84607-103-8) RELEASED

 IN JULY 2006.



 on a remote Scottish

 island, a community

 of human mutants

 capable of telepathy

 IS Discovered, AND A

 plan PUT in place to

 use them to control

 the Government...





Aliens in the Mind









Aliens in the Mind began life as a submission for Doctor Who in the late 1960s by

the now legendary Robert Holmes. Initially titled Aliens in the Blood, it would have featured the second Doctor, Jamie, and presumably Zoe. For various reasons, the script was never picked up, but several years later its outline was, and used to form the basis of this radio serial. Holmes was apparently unable to write the script himself, and it was instead handled by one Rene Basilico - although, having been unable to find any further information on this individual, he may be a pseudonym for all I know.


Rewritten in its entirety, the story is centred around two academics, Professor Curtis Lark and John Cornelius, who are played by two absolute legends of horror and sci-fi. The more stoic and mild-mannered Cornelius is played by movie Doctor Peter Cushing, while his witty American parapsychologist foil is voiced by Vincent Price. Cushing is, of course, perfect in his role as a gentlemanly surgeon, while Price is as wonderfully fruity and sardonic as ever. Honestly, I could listen to that man read out telephone book - what a marvellous voice he has, capable of making anything seem witty or haunting with the The duo are old acquaintances, reunited when their friend, Dr Hugh Dexter, is killed under mysterious circumstances.


Travelling to the remote Hebridean island of Lerwigh, the doctorish duo find that Baxter’s death is just one part of a far greater mystery. For the Lerwigh is plagued by something known as ‘island sickness’ - a strange affliction that affects the locals minds in their teens. Further investigation reveals that this is merely the maturation stage for a race of mutants - human anomalies with telepathic tendencies. Tendencies that even they, for the most part, are unaware of. They’d be harmless were it not for the occasional second-stage mutation, the so-called Controllers or Masters, who have the ability to psychically control the main mutant populace.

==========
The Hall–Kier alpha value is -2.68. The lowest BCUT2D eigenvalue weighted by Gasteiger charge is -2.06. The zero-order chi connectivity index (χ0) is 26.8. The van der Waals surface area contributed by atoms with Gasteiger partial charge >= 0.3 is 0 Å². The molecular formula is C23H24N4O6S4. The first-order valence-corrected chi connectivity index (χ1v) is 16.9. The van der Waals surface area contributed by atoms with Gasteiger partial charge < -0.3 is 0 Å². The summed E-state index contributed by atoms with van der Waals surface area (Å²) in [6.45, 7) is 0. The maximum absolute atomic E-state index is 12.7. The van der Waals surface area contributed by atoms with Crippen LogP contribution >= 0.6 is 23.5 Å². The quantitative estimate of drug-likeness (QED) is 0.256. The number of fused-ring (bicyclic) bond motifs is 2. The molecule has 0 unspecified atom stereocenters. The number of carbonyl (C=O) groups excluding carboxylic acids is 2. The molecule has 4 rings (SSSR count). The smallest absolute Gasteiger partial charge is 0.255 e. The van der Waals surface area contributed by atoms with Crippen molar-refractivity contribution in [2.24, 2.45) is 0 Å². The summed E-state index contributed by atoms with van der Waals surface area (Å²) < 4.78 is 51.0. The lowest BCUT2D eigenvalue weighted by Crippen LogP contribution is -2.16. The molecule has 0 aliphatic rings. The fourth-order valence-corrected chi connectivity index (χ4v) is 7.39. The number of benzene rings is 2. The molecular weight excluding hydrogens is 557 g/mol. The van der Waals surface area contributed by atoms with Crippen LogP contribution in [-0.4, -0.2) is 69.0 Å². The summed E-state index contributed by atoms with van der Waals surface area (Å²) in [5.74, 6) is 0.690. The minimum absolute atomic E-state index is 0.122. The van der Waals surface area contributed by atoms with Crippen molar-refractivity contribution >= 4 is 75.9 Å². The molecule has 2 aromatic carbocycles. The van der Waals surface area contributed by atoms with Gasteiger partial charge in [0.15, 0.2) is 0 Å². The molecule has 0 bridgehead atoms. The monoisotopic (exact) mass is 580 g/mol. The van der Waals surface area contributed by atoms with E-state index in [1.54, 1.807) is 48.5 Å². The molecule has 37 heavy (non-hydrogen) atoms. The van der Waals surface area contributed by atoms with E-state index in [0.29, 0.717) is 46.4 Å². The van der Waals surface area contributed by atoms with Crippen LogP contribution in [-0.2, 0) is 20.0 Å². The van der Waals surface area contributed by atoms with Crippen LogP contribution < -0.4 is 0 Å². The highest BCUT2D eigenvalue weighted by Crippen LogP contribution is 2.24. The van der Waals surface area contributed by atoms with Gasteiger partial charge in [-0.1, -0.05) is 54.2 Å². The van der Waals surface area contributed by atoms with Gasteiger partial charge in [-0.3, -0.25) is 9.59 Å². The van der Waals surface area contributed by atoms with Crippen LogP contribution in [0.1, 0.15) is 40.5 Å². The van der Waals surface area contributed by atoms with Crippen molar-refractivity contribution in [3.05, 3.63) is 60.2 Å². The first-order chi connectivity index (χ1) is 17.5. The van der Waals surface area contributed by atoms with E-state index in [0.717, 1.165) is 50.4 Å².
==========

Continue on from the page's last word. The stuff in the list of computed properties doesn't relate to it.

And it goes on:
Uncovering the signs of a

conspiracy, the pair take the

young Flora (Sandra Clarke)

away for examination. To all

appearances, she is nothing

more than a mentally-disabled

young adult, but is, in fact, a

budding Controller, able to call

her fellow mutants from anywhere

within a mile radius to obey her every command. In London, they discover that the emigration from Lerwigh has created a greater threat to humanity than they could ever have realised.


It’s a slow-paced drama, concerned with gently racking up the tension rather than providing action and thrills. It’s perhaps too slow at times, dragging in the middle episodes, although continual revelations and plot developments maintain interest. Cushing and Price dominate a fair-sized cast, their voices always distinct against the array of Scots accents. Scenes which have them simply sitting down to dinner are used to summarise the plot, with just a smattering of banter to help keep it diverting. There are flashes of Holmesian wit, but the dialogue does sometimes slip into dry exposition. Nonetheless, the tension gradually mounts to a chilling finale, which manages to tie up the immediate threat, while leaving the ending open to the greater consequences. Who fans will enjoy hearing Richard Hurndall in the cast, bringing two substitute first Doctors together. There’s some subtle but effective sound work, including some very restrained gunshots, but the main strength of the play lies in Price and Cushing’s earnest depiction of the concepts, which take in telepathy; hypnotism; slavery; politics; and eugenics.


While not the classic that Holmes’s reputation suggests, Aliens in the Mind is a worthwhile and intriguing example of audio science fiction.


Copyright © Daniel Tessier 2011


Daniel Tessier has asserted his right under the Copyright, Designs and Patents Act, 1988 to be identified as the author of this work.

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